Movie Review: Gandhi To Hitler (2011)
1939 – A world plagued with unrest and upheaval. Adolf Hitler’s ruthless ambition for German expansion in Eastern Europe is becoming increasingly violent and inhuman. Whereas another nation, India, struggles in its fight for freedom against the British as the idealistic Mahatama Gandhi continues to appeal to his countrymen to adopt a stand of non-violence. A stark contrast in ideologies even with an eventual common opponent, Gandhi one day decides to pen a letter to the German dictator… a letter he hoped would persuade Hitler to change his path and avoid the Second World War, avoid the massive calamity that it would bring on.
Gandhi then wrote a second letter to Hitler, this time closer to Hitler’s own downfall, at a time when Hitler was plagued with betrayal all around him while confined to an underground bunker. We witness a contrast in the ideologies of these two leaders and the eminent result of Hitler’s brutal and catastrophic methods.
Gandhi To Hitler looks at Hitler’s downfall, his last days when only his love Eva Braun and his trusted aide Joseph Goebbels stood by him, as the Germany around him crumbled and his trusted comrades deserted him; and through the central young couple Balbir and Amrita we see that the fate of many was determined by the ideology that they chose to adopt.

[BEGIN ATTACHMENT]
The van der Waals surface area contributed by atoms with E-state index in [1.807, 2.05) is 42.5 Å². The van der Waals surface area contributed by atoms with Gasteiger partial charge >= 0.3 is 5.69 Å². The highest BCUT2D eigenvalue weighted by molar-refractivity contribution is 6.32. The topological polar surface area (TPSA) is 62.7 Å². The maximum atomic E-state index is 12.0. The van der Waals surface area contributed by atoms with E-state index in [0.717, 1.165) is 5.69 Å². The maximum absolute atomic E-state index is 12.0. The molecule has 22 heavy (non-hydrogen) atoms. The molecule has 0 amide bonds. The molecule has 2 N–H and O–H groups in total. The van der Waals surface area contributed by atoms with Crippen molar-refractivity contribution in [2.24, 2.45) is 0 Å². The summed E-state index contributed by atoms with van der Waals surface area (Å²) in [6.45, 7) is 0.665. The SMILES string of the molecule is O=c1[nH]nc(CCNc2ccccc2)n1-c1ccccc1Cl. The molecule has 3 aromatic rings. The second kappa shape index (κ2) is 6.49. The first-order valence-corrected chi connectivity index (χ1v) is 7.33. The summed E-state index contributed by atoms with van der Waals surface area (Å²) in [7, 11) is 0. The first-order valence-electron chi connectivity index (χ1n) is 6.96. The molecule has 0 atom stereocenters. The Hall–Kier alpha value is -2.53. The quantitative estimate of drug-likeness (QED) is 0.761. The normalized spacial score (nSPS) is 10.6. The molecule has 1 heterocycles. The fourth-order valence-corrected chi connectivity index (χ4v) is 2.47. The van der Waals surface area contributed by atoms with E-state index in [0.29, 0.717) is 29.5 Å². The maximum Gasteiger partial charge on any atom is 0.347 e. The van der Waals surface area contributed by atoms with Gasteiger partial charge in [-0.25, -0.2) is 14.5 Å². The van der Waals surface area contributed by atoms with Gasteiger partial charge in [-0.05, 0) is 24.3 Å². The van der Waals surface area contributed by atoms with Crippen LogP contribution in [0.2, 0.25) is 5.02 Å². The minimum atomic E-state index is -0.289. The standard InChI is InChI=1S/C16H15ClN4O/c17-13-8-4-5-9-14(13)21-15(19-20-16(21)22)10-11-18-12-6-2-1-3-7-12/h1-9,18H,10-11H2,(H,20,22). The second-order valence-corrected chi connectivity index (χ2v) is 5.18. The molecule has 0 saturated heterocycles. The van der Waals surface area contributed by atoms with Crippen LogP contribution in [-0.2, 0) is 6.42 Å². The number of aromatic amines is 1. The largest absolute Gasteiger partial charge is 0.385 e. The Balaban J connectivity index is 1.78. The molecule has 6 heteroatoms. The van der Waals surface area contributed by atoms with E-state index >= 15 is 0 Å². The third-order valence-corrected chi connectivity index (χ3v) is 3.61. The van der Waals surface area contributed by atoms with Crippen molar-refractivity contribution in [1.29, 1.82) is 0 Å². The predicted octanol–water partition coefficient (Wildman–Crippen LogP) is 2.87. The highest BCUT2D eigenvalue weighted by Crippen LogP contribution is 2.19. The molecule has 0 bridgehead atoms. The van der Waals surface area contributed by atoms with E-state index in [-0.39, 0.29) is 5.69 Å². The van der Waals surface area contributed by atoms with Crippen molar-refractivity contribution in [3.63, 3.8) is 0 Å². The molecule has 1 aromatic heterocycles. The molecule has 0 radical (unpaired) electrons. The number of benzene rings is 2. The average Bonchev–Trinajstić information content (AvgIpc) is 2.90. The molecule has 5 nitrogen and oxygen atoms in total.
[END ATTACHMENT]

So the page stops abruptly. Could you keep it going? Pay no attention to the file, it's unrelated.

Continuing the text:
The film establishes the superiority of Gandhism over Nazism, thereby giving the message of world peace, a message still relevant in today’s context where the world continues to grapple with the dark clouds of terrorism.
|Good Reviews | Average Reviews | Bad Reviews|
|2.0||“This one’s an unnecessary play with history, trying to superficially compare India’s nationalist movement with German nationalism.”
|1.5||“What a random movie man.”
|1.0||“GANDHI TO HITLER fails to connect.”
|1.0||“Watch Gandhi to Hitler at your own risk.”
– NDTV Movies
|1.0||“In short, Gandhi To Hitler is best avoided. “
|0.5||“The title promises too much. The film delivers nothing. Do the math.”
|0.5||“No hurrahs for Hitler. No garlands for Gandhi. This historic mess is one truly avoidable fare!”